But maybe, sometimes, I’m too hard on myself. Because one of the ways I’ve often felt I’m not measuring up to my own yardstick is when I find myself in a situation that feels a bit like Groundhog Day, confronting a stubborn reality that is not of my doing, but is instead a flaw of the existing restaurant industry. Here’s the scene: I’m sitting with the owner of a restaurant, advocating for our staff, for subsidized healthcare, for better pay. I explain that taking better care of them will save us money in the long run. I point out that it’s been far too long since they’ve received a raise. I promise to find creative ways to save money or increase sales to make up for it. But I fail to make the change that I know is necessary; once again, I fail to find a way to push things in the direction I know is right.
And in all this, of course, I never even get around to advocating for myself. I realized the other day that I have two main goals as a chef. The first is to serve excellent, consistent food that our customers will enjoy, created in an environment that my staff wants to be a part of every day. The second goal is to make my life as fulfilling as possible. I have great admiration for my staff. They deserve respect and are hard-working people who contribute just as much as I do (if not more) to the success of the restaurant. One justification for my second goal is that the easier I make my job, the more I can focus on what my staff needs to be happy.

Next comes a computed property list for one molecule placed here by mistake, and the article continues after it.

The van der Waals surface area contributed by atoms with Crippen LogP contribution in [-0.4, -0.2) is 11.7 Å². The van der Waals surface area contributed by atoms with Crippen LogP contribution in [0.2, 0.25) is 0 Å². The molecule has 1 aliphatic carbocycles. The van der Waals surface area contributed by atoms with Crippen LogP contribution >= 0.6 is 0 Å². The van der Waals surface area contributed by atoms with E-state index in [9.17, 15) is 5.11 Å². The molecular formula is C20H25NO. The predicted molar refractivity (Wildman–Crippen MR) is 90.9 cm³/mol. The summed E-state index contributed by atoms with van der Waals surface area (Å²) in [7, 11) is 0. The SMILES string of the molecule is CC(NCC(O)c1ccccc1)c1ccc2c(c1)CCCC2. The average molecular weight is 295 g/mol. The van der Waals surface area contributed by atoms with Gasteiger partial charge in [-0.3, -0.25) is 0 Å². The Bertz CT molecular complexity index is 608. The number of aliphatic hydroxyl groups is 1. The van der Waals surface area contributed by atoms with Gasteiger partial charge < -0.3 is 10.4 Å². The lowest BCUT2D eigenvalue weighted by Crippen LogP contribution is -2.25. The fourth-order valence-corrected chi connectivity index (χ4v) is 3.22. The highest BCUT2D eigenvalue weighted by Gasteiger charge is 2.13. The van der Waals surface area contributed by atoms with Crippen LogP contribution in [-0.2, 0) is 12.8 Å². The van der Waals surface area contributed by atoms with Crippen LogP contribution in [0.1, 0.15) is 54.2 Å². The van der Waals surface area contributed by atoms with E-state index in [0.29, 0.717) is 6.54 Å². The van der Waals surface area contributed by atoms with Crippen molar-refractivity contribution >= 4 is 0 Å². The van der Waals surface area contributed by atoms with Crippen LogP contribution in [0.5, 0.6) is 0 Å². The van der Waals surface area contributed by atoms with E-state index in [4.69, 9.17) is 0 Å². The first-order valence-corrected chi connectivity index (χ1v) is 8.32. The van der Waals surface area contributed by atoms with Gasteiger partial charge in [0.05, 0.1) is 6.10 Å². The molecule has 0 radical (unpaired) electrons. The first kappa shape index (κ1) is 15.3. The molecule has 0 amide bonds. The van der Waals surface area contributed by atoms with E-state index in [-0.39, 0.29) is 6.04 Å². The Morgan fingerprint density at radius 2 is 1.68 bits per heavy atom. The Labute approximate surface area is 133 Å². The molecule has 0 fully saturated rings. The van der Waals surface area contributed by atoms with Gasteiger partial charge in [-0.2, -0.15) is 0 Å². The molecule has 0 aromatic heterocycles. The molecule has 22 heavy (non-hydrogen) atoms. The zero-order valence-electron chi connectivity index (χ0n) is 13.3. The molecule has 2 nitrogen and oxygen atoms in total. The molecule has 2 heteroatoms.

And they need a lot more. More time off, health insurance, the ability to call out sick and know they can still pay the bills. They need enough security that they can expect to retire some day or at least slow down and not work so hard or as many hours. As a leader in the restaurant I desperately want all of these things for the staff and have no idea how we get there. Tell a better story? Just keep raising prices? I’ve tried most things that have come to mind.
Sometimes I think that the only way to make the change I long to see is to stop being an employee, to take the risk and find a way to make my own place happen. The question here is: can I do this and still live the kind of life I long for? After all these years of giving up too much to the job, I want to spend more time with family and friends. I need this. My kids only have another 5 years before they get out of high school and I’m just not willing to “not be around” for it. Maybe taking on my own place is too much if I want to ensure that I’m here for them full-on. Maybe I’ll just have to continue to advocate for my staff, and even advocate for myself a little bit more.